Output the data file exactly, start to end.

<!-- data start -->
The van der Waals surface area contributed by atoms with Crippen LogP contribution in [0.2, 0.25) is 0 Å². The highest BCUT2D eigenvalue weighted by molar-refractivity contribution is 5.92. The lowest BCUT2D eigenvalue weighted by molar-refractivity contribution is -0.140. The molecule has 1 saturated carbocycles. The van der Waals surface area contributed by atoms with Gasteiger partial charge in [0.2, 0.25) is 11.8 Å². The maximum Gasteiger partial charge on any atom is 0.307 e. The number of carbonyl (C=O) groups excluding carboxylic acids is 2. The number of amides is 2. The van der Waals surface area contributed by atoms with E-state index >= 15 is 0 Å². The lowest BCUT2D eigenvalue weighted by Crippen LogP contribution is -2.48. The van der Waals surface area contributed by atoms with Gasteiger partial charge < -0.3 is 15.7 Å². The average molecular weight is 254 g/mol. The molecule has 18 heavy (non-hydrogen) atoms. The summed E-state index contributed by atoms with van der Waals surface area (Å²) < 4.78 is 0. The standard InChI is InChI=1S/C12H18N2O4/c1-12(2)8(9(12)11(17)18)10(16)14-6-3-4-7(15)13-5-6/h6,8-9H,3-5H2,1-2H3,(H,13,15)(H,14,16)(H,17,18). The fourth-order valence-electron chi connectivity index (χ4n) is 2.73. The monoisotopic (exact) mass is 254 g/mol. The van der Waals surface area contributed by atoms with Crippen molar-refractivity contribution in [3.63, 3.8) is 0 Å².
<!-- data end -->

The van der Waals surface area contributed by atoms with Crippen LogP contribution in [0.2, 0.25) is 0 Å². The highest BCUT2D eigenvalue weighted by molar-refractivity contribution is 5.92. The lowest BCUT2D eigenvalue weighted by molar-refractivity contribution is -0.140. The molecule has 1 saturated carbocycles. The van der Waals surface area contributed by atoms with Gasteiger partial charge in [0.2, 0.25) is 11.8 Å². The maximum Gasteiger partial charge on any atom is 0.307 e. The number of carbonyl (C=O) groups excluding carboxylic acids is 2. The number of amides is 2. The van der Waals surface area contributed by atoms with E-state index >= 15 is 0 Å². The lowest BCUT2D eigenvalue weighted by Crippen LogP contribution is -2.48. The van der Waals surface area contributed by atoms with Gasteiger partial charge < -0.3 is 15.7 Å². The average molecular weight is 254 g/mol. The molecule has 18 heavy (non-hydrogen) atoms. The summed E-state index contributed by atoms with van der Waals surface area (Å²) < 4.78 is 0. The standard InChI is InChI=1S/C12H18N2O4/c1-12(2)8(9(12)11(17)18)10(16)14-6-3-4-7(15)13-5-6/h6,8-9H,3-5H2,1-2H3,(H,13,15)(H,14,16)(H,17,18). The fourth-order valence-electron chi connectivity index (χ4n) is 2.73. The monoisotopic (exact) mass is 254 g/mol. The van der Waals surface area contributed by atoms with Crippen molar-refractivity contribution in [3.63, 3.8) is 0 Å².